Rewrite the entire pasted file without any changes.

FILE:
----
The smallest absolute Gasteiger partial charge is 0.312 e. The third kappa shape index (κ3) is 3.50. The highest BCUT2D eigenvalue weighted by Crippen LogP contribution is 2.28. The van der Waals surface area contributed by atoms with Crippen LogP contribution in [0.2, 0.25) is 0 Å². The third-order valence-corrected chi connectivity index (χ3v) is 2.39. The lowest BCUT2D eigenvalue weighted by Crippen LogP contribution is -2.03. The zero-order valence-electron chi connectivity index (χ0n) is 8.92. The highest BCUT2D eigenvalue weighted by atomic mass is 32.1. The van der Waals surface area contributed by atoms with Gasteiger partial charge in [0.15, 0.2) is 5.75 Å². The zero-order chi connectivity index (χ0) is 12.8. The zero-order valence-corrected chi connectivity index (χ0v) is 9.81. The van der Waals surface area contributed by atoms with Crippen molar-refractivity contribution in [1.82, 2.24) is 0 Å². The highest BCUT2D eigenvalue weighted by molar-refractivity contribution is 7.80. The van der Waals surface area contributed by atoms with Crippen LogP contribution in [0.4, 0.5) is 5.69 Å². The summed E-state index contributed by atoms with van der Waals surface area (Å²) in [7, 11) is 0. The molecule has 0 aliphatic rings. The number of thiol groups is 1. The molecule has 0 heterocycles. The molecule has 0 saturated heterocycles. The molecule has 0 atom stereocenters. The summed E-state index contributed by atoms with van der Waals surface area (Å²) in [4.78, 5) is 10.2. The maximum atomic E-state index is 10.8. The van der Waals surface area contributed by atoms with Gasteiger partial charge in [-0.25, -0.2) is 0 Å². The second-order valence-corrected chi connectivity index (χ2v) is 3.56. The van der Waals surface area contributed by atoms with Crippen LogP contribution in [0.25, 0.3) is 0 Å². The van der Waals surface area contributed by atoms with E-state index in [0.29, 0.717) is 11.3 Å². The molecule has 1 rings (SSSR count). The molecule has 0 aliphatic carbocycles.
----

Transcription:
The smallest absolute Gasteiger partial charge is 0.312 e. The third kappa shape index (κ3) is 3.50. The highest BCUT2D eigenvalue weighted by Crippen LogP contribution is 2.28. The van der Waals surface area contributed by atoms with Crippen LogP contribution in [0.2, 0.25) is 0 Å². The third-order valence-corrected chi connectivity index (χ3v) is 2.39. The lowest BCUT2D eigenvalue weighted by Crippen LogP contribution is -2.03. The zero-order valence-electron chi connectivity index (χ0n) is 8.92. The highest BCUT2D eigenvalue weighted by atomic mass is 32.1. The van der Waals surface area contributed by atoms with Gasteiger partial charge in [0.15, 0.2) is 5.75 Å². The zero-order chi connectivity index (χ0) is 12.8. The zero-order valence-corrected chi connectivity index (χ0v) is 9.81. The van der Waals surface area contributed by atoms with Crippen molar-refractivity contribution in [1.82, 2.24) is 0 Å². The highest BCUT2D eigenvalue weighted by molar-refractivity contribution is 7.80. The van der Waals surface area contributed by atoms with Crippen LogP contribution in [0.4, 0.5) is 5.69 Å². The summed E-state index contributed by atoms with van der Waals surface area (Å²) in [7, 11) is 0. The molecule has 0 aliphatic rings. The number of thiol groups is 1. The molecule has 0 heterocycles. The molecule has 0 saturated heterocycles. The molecule has 0 atom stereocenters. The summed E-state index contributed by atoms with van der Waals surface area (Å²) in [4.78, 5) is 10.2. The maximum atomic E-state index is 10.8. The van der Waals surface area contributed by atoms with Gasteiger partial charge in [-0.25, -0.2) is 0 Å². The second-order valence-corrected chi connectivity index (χ2v) is 3.56. The van der Waals surface area contributed by atoms with Crippen LogP contribution in [0.25, 0.3) is 0 Å². The van der Waals surface area contributed by atoms with E-state index in [0.29, 0.717) is 11.3 Å². The molecule has 1 rings (SSSR count). The molecule has 0 aliphatic carbocycles.